We are aware that certain conferences and universities will not be competing this fall due to ongoing concerns surrounding COVID-19. However, for the sake of content, we have constructed these rankings as if a regular cross country season will happen.
Heading into the 2019 cross country season, the women of Oklahoma State had one of the highest ranked recruiting classes in the NCAA. A perennial powerhouse, the Pokes had appeared to reload and were led by two blooming, front-running stars in Molly Born and Taylor Somers.
With no clear favorites in the Midwest region, this was a golden opportunity for the Cowgirls to regain control and rope in yet another regional title.
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However, what actually happened that season was far from the expectations that we had.
Somers and Born did evolve into a pair of the best runners in the country, but the rest of the team didn't follow the same trajectory. Ultimately, Oklahoma State would finish 4th at the Midwest regional meet and fail to move on to the National Championships.
Despite the shortcomings of last fall, the Cowgirls appeared to have plenty of upside heading into this season. Both Taylor Somers and Molly Born are set to return and will provide the same up-front firepower that we have grown used to seeing from former Oklahoma State squads.
Outside of the national meet, that duo finished inside the top 10 of every meet they toed the line for last year. They opened up their 2019 season with respectable 5th and 6th place finishes at the Chile Pepper XC Festival, and later finished 8th and 9th at Pre-Nationals before finishing 2nd and 3rd at the BIG 12 Championships.
The biggest result for Born and Somers came at the NCAA Championships, where the duo finished 16th and 18th, respectively. Until then, neither had been an All-American, but those results officially cemented the 1-2 punch as NCAA stars.
Looking ahead to 2020, only seven women who finished higher than Somers and Born at the national meet were expected to return this fall, putting the pair within striking distance of a top 10 individual national meet finish (during a normal, pandemic-less year).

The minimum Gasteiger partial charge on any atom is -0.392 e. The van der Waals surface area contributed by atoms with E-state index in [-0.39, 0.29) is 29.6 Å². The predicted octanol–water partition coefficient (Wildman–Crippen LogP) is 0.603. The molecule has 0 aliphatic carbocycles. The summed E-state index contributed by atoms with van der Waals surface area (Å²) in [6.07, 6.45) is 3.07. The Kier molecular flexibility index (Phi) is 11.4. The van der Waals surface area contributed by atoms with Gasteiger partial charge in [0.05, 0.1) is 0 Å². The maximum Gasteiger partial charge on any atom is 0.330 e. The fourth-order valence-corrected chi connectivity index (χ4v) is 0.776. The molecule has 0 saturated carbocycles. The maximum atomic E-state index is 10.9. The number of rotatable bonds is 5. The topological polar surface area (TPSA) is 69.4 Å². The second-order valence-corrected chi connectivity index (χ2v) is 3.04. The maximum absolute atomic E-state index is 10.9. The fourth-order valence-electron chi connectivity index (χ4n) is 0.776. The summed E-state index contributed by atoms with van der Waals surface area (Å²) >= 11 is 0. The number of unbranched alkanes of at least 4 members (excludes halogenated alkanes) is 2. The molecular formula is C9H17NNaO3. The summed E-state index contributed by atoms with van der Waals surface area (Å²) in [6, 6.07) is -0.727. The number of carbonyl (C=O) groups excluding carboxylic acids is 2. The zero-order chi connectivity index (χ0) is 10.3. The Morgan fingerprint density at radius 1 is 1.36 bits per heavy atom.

The duo showed remarkable consistency throughout last year and with the progression they had over the 2019 season, they bring a mixture of stability and firepower to the front of this Oklahoma State lineup. On paper (and in reality), they are some of the most valuable scorers in the country.
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Outside of these two, the best way to sum up the Cowgirls in 2019 is “growing pains”.
The abundance of youth and inexperience on last year's roster led to big swings in the team's performance from meet-to-meet. At each of their four meets last fall, three of the team's top seven runners were freshmen, with a handful of other young athletes right behind them.
While that wasn't an ideal lineup structure, that group has since gained ultra-valuable experience which provides huge upside for this Oklahoma State team whenever they next compete.
The top returner outside of Somers and Born will be senior Ariane Ballner. After showing solid progression during her sophomore season, Ballner took a (very minor) step backward last fall and will need to make improvements this year if she wants to factor into Oklahoma State’s lineup. She has shown flashes of potential -- notably finishing 12th at the BIG12 Championships in 2018 -- but was 19th last fall in a weaker field.